Article II, Section 4:
The President, Vice President and all civil Officers of the United States, shall be removed from Office on Impeachment for, and Conviction of, Treason, Bribery, or other high Crimes and Misdemeanors.
The Constitution provides that the grounds of impeachment are for
treason, bribery, or other high Crimes and Misdemeanors. While the types of conduct constituting treason and bribery are relatively well-understood terms,1 the meaning of
high Crimes and Misdemeanors is not defined in the Constitution or in statute.2 The basic framework for impeachment was inherited from English practice by the colonies in their adoption of state constitutions.3 Both experiences informed the adoption of impeachment provisions in the federal Constitution.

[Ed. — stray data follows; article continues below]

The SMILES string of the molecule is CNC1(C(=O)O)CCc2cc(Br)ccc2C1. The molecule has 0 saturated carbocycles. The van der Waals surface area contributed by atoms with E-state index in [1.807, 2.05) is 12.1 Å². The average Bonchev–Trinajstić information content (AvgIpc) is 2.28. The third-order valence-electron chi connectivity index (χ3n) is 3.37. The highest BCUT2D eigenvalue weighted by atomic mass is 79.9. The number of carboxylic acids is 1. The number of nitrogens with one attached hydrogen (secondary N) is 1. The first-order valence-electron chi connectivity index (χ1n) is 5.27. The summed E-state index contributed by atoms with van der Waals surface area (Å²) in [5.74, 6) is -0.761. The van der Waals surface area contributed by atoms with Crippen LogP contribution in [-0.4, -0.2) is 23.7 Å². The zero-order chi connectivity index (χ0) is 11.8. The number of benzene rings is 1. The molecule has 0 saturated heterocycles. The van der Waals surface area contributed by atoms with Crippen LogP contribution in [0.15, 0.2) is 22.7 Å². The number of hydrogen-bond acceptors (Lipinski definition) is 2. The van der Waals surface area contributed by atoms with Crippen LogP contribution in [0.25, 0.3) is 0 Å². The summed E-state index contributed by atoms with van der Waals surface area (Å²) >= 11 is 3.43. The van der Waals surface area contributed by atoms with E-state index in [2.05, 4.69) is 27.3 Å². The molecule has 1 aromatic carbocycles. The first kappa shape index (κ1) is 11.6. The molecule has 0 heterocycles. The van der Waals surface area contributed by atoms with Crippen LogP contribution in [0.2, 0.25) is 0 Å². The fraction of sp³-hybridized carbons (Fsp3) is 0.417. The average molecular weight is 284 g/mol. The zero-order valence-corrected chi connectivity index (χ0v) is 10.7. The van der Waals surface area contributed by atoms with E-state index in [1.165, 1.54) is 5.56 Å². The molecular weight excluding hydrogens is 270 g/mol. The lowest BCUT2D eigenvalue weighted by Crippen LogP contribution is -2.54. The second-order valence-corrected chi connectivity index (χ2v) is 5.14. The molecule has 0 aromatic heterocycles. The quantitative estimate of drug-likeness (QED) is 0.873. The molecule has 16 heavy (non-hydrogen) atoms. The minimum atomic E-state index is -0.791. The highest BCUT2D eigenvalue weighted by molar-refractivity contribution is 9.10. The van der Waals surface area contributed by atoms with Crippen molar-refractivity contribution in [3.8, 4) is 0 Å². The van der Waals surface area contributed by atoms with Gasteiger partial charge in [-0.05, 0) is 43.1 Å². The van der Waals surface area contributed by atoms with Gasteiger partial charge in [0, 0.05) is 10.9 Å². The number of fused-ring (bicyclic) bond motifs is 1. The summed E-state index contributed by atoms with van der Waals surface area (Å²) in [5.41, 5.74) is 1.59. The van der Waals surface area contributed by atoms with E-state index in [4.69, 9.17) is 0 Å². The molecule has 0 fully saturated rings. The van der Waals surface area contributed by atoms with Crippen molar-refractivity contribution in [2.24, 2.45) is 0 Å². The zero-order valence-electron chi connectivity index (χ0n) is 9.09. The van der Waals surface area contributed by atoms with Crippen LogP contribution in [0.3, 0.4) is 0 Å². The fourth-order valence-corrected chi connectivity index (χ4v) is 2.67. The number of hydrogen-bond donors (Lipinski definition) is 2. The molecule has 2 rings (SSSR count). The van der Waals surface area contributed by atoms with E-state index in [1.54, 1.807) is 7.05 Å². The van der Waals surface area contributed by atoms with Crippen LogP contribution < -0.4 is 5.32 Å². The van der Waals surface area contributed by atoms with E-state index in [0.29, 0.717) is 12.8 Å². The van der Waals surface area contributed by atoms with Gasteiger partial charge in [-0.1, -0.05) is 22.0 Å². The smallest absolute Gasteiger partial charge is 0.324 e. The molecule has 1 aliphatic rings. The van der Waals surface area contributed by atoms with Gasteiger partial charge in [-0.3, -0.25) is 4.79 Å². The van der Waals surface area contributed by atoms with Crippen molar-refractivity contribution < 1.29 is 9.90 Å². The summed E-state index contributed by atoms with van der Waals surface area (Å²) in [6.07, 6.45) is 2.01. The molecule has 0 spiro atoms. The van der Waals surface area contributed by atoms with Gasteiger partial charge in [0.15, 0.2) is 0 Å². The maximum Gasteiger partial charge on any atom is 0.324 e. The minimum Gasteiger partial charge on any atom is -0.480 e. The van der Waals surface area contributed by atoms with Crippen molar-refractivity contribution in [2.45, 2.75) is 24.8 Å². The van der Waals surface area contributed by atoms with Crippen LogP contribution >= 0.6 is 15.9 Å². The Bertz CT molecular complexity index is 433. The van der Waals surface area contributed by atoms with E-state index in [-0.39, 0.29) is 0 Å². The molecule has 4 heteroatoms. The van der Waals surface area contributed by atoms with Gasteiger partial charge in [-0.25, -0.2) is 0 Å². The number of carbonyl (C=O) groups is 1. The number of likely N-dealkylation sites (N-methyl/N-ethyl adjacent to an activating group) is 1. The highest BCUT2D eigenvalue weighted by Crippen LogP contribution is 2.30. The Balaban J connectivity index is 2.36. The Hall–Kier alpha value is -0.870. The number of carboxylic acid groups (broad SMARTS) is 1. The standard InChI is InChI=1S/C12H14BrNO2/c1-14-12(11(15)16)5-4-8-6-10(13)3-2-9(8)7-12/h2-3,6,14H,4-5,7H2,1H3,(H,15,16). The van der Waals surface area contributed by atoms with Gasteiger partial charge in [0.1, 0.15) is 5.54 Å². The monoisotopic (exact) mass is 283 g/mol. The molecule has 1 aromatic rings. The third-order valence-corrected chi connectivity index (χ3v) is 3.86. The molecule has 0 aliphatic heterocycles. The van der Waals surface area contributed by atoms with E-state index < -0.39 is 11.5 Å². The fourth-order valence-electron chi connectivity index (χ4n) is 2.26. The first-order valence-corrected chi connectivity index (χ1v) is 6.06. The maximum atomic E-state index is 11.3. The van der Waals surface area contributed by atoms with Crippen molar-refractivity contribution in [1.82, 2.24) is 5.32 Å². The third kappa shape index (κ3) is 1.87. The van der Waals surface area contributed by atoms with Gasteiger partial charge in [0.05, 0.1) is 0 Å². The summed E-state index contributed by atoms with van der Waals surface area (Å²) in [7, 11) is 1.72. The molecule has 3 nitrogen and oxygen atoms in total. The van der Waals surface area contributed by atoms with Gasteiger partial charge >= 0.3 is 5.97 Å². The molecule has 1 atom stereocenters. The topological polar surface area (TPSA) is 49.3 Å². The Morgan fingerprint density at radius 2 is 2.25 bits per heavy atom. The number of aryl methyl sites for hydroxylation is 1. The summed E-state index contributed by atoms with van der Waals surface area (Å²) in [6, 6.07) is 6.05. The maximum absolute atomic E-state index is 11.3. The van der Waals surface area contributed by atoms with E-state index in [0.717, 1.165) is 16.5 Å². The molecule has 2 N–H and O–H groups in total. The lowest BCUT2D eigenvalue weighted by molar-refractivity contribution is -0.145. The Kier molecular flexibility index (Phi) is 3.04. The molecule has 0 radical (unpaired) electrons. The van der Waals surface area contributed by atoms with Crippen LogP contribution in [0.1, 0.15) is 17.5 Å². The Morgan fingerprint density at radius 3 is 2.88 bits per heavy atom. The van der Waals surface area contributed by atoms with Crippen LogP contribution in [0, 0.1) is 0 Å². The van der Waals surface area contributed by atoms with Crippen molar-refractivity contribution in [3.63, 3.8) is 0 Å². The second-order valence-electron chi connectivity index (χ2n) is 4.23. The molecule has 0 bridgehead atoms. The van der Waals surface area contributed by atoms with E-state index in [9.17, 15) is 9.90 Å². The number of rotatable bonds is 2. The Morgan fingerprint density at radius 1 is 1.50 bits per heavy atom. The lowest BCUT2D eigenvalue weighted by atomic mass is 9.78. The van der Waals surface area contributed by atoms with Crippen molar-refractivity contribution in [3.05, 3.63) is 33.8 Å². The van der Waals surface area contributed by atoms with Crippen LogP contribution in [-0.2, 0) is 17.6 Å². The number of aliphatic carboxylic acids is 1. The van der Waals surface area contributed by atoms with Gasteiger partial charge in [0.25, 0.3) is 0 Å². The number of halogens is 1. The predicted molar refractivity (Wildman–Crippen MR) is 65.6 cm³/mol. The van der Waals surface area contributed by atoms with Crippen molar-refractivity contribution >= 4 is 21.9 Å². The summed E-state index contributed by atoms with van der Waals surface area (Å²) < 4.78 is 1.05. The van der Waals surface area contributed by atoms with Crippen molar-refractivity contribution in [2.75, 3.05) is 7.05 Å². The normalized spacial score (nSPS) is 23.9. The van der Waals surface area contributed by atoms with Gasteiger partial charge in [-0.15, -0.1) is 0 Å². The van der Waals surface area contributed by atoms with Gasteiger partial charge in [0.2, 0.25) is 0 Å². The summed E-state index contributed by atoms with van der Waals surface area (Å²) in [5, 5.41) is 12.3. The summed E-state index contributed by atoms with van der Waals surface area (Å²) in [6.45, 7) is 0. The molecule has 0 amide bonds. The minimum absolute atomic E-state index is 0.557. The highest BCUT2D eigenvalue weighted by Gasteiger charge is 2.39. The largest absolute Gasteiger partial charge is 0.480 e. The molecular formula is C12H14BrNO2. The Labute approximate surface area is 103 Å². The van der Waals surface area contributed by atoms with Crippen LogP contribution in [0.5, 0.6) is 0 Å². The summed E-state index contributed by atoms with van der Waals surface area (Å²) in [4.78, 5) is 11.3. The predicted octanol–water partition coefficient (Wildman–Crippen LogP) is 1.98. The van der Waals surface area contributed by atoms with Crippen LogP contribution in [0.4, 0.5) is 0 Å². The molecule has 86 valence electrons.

The common method for interpreting the Constitution's impeachment provisions stands in some contrast to that of other constitutional provisions. Whereas judicial precedent drives the prevailing understanding of many provisions of the Constitution, impeachment is essentially a political process that is largely unreviewable by the judicial branch.4 As such, the historical practice of impeachment proceedings, rather than judicial decisions, informs our understanding of the Constitution's meaning in this area. In this vein, the meaning of
high crimes and misdemeanors is informed not by judicial decisions, but by the history of congressional impeachments.5
Impeachment has been used to remove government officers who abuse the power of the office; conduct themselves in a manner incompatible with the purpose and function of their office; or misuse the office for improper or personal gain.6